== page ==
Former Minister for Information Communications Technology – ICT Aggrey Siryoyi Awori has died at the age of 82.
Awori who is also a former Presidential Candidate died at around 2:00PM on Monday at a Private Hospital in Naalya according to sources close to his family.
“He has been sick for about a month and I have been in touch with him until today when his wife, Thelma told me that he has died,” Peter Oguttu a close friend of the deceased told local publisher, Daily Monitor.
He will be remembered for being an outspoken opposition member of parliament which earned him a vote as the best legislator in the sixth Parliament where he represented Samia-Bugwe North constituency, Busia District.
Awori was born on 23 February 1939, in Budimo Village, Busia District, near the Ugandan/Kenyan border as the tenth of seventeen children.
His parents were Canon Jeremiah Musungu Awori, a pioneer African priest of the Anglican Church in East Africa and Mrs. Mariamu Odongo Awori, a nurse and community teacher.
Awori’s siblings include the ninth Kenyan vice-president Arthur Moody Awori and Mary Okelo, the first woman in East Africa to head a Barclays Bank branch and the founder of Kenya’s women only bank; the Kenya Women Finance Trust.
Mary is also the founder of Makini Schools, a leading school chain in East Africa. He owns an urban home in Busia Municipality and a country home in neighboring Bugiri District.
Aggrey Awori’s career
A Harvard graduate, in 1967, Awori was appointed the first local director of Uganda Television (UTV) before being jailed in 1971 for two months after Idi Amin’s coup, because during Amin’s first coup attempt he didn’t broadcast a speech Amin gave, lying to him by saying that they were live on air.
He went into political exile in Kenya, where he taught political journalism at the University of Nairobi until 1976 and then traveled around Africa visiting Tanzania, Liberia and Senegal and returning to Nairobi in 1979.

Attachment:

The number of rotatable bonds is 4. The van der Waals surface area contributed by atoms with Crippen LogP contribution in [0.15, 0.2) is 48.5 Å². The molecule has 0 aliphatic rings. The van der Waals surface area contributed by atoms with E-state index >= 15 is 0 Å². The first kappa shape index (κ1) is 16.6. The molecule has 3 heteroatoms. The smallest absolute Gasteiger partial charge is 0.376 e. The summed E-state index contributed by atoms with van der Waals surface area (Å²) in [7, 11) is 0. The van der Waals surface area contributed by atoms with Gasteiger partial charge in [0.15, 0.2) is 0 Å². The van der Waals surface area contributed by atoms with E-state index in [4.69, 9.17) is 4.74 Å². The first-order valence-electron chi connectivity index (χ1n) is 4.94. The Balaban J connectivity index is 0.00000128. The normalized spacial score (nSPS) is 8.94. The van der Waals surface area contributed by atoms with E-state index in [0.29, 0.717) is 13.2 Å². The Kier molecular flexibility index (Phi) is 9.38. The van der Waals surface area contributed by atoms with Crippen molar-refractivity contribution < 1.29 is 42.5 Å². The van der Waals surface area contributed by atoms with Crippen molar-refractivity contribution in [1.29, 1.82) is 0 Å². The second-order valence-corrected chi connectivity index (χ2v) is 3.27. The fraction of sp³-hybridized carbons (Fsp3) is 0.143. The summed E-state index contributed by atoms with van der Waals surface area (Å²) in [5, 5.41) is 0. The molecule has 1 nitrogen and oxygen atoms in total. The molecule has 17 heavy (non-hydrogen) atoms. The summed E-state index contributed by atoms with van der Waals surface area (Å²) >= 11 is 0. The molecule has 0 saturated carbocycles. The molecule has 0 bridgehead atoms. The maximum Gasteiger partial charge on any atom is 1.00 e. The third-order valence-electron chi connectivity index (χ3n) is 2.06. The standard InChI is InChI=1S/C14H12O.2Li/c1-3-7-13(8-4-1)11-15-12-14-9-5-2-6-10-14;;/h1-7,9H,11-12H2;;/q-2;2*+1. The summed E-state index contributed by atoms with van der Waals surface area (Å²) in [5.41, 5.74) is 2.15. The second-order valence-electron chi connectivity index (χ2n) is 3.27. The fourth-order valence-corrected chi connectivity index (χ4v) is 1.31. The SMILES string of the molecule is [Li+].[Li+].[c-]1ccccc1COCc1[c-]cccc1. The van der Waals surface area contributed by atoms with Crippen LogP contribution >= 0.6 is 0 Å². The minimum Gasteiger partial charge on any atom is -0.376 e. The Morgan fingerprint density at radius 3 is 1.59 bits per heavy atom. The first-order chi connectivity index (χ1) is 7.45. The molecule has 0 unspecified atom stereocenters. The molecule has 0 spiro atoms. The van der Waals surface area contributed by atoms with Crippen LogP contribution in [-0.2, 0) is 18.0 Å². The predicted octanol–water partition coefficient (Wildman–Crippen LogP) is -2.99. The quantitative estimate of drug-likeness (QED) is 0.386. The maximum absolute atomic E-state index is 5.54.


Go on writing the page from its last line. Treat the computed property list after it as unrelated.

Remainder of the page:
After Idi Amin was overthrown in 1979, Awori returned to Uganda. He ran for a seat in the National Assembly of Uganda, but lost.
He then became Ambassador to the United States, until being transferred by Tito Okello Lutwa in 1985. He served as Uganda’s Ambassador to Belgium from 1985 until 1987, when he was dropped by Yoweri Museveni.
After a brief asylum in Nairobi, Awori started to build up a rebel group operating from eastern Uganda named Force Obote Back Again (FOBA).
He stated that his reason for doing so was mainly anger at Museveni’s National Resistance Army, which had confiscated his property. In 1992, he dissolved his rebel group, which had consisted mainly of young fighters.
In 1993, Awori met with Museveni in New York and then was elected to the Constituent Assembly to make the Constitution and as a member of parliament.
He came third in the 2001 presidential elections, polling 1.41% of the vote.
He represented Samia-Bugwe North, Busia District in the Ugandan Parliament from 2001 until 2006. Awori was an outspoken opposition member of parliament for the Uganda People’s Congress (UPC) political party. In 2007, he abandoned the UPC and joined the ruling National Resistance Movement political party.
He was the Minister for Information & Communications Technology in the Cabinet of Uganda from 16 February 2009 to 27 May 2011.
In the cabinet reshuffle of 27 May 2011, he was dropped from the cabinet and replaced by Ruhakana Rugunda.